To Joy (1950)
Shot in the summer of 1949, To Joy is about a mediocre violinist in a symphony orchestra who dreams of a successful solo career while having to deal with rumblings of disquiet in his marriage. Classical music is central to the film, which features long scenes from rehearsals and concerts. In the words of the conductor (Victor Sjöström), it is ‘a joy so great, so particular, that it lies beyond pain and boundless despair … a joy beyond all understanding’. The plot revolves around insufferable violinist, Stig (Stig Olin), whose wife Marta (Maj-Britt Nilsson) leaves her place in the orchestra to become a housewife and take care of her cliché-spouting husband and their children. Filming took place in Helsingborg and in Arild.
Since Helsingborg provides the location for the symphony orchestra, many of the city’s sights are present, including Kärnan, a number of street settings and Tycho Braheplatsen with its familiar fountain. Victor Sjöström’s choleric conductor describes it in the film as ‘this damnable city where people just eat and eat!’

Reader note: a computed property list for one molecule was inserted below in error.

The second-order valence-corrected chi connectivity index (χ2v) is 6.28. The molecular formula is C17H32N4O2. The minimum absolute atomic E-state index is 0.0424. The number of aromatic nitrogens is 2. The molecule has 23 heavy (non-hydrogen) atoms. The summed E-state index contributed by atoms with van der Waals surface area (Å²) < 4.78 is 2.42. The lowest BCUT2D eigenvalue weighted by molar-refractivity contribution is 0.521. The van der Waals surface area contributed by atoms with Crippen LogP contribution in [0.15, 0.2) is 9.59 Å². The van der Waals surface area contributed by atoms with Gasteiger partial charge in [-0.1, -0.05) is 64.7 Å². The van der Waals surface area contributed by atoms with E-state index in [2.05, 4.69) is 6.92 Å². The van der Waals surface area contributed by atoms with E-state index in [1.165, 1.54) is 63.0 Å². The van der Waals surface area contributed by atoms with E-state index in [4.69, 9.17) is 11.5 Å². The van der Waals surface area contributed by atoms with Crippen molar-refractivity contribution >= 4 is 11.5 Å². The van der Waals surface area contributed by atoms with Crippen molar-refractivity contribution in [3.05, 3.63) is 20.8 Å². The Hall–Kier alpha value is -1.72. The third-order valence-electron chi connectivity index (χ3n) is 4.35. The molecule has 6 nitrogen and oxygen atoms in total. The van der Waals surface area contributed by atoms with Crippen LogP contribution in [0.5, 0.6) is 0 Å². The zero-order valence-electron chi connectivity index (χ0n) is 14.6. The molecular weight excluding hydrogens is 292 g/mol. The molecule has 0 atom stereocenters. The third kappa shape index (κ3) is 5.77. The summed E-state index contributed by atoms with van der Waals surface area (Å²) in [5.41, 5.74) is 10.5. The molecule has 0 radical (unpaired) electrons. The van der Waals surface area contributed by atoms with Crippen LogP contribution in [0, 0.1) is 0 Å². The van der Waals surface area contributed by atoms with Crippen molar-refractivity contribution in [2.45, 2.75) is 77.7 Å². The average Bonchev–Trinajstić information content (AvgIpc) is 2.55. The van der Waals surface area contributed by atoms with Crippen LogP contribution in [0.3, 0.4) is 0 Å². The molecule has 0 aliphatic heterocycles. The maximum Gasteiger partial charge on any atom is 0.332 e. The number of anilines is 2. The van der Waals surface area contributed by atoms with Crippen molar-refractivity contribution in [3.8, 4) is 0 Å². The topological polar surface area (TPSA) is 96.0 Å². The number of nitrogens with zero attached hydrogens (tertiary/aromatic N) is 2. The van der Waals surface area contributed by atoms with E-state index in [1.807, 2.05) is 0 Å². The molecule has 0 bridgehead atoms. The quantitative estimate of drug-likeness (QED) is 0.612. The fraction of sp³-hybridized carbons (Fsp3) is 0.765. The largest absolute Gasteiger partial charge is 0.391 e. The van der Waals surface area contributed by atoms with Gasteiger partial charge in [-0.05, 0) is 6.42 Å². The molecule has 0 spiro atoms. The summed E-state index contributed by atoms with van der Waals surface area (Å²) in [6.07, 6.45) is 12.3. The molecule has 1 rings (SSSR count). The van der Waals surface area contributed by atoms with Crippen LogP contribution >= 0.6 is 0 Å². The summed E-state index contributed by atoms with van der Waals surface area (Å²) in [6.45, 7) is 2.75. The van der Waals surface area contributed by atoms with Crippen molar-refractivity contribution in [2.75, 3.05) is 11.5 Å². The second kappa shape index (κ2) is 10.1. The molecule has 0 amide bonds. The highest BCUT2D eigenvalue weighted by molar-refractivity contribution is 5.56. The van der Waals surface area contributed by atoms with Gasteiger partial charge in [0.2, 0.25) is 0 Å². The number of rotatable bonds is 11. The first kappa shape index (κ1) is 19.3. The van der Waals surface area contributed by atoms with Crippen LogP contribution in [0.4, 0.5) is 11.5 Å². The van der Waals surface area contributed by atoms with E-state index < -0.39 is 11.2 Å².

Although, in writing the script, Bergman was inspired by his many visits to the Helsingborg Concert Hall, the orchestral sections were actually filmed in the great hall of the Royal Swedish Academy of Music in Stockholm. However, as he said in Images: My Life in Film:
‘Helsingborg had an undersized symphony orchestra that nevertheless merrily played its way through the entire symphonic canon. Whenever I had time and opportunity, I’d go and watch them rehearsing. One year, they were to play Beethoven’s Ninth for their season finale. Having borrowed a score from the conductor Sten Frykberg, I was able to follow along with the little orchestra and the unpaid but long-suffering work of its fearless amateur choir. It was an experience both powerful and moving – and a magnificent source of inspiration for a film.’
On the cliffs at Arilds Nabb, the young lovers decide to become a couple for real. It is also here that they spend the summers after their children are born. In the background, Kullen grows ever darker, in what is perhaps a precursor to the film’s inexorable conclusion.